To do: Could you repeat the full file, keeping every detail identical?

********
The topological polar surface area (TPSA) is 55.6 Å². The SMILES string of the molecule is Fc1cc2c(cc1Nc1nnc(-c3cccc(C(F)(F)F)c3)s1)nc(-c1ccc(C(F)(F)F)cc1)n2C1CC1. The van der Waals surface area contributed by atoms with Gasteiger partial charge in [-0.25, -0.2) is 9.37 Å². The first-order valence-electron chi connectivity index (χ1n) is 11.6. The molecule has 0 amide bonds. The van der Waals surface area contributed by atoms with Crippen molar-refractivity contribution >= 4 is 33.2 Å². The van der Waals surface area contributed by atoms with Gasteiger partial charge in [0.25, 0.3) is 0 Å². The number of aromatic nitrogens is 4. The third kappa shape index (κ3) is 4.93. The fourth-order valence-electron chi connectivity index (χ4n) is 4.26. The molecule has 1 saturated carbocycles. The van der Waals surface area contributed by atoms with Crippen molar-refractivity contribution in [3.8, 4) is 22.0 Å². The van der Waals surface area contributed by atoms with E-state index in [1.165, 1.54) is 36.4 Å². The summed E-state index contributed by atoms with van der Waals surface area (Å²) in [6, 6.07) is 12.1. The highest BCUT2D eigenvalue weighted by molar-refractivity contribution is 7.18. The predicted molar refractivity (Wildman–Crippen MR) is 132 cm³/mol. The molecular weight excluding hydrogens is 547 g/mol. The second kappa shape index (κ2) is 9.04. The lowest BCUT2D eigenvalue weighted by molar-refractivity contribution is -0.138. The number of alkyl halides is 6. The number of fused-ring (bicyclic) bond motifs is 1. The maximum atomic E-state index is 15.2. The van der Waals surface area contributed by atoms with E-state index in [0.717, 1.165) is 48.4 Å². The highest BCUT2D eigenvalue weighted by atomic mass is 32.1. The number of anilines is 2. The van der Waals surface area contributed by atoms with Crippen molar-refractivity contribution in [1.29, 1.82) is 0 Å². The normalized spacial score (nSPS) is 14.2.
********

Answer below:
The topological polar surface area (TPSA) is 55.6 Å². The SMILES string of the molecule is Fc1cc2c(cc1Nc1nnc(-c3cccc(C(F)(F)F)c3)s1)nc(-c1ccc(C(F)(F)F)cc1)n2C1CC1. The van der Waals surface area contributed by atoms with Gasteiger partial charge in [-0.25, -0.2) is 9.37 Å². The first-order valence-electron chi connectivity index (χ1n) is 11.6. The molecule has 0 amide bonds. The van der Waals surface area contributed by atoms with Crippen molar-refractivity contribution >= 4 is 33.2 Å². The van der Waals surface area contributed by atoms with Gasteiger partial charge in [0.25, 0.3) is 0 Å². The number of aromatic nitrogens is 4. The third kappa shape index (κ3) is 4.93. The fourth-order valence-electron chi connectivity index (χ4n) is 4.26. The molecule has 1 saturated carbocycles. The van der Waals surface area contributed by atoms with Crippen molar-refractivity contribution in [3.8, 4) is 22.0 Å². The van der Waals surface area contributed by atoms with E-state index in [1.165, 1.54) is 36.4 Å². The summed E-state index contributed by atoms with van der Waals surface area (Å²) in [6, 6.07) is 12.1. The highest BCUT2D eigenvalue weighted by molar-refractivity contribution is 7.18. The predicted molar refractivity (Wildman–Crippen MR) is 132 cm³/mol. The molecular weight excluding hydrogens is 547 g/mol. The second kappa shape index (κ2) is 9.04. The lowest BCUT2D eigenvalue weighted by molar-refractivity contribution is -0.138. The number of alkyl halides is 6. The number of fused-ring (bicyclic) bond motifs is 1. The maximum atomic E-state index is 15.2. The van der Waals surface area contributed by atoms with E-state index in [0.717, 1.165) is 48.4 Å². The highest BCUT2D eigenvalue weighted by atomic mass is 32.1. The number of anilines is 2. The van der Waals surface area contributed by atoms with Crippen molar-refractivity contribution in [1.29, 1.82) is 0 Å². The normalized spacial score (nSPS) is 14.2.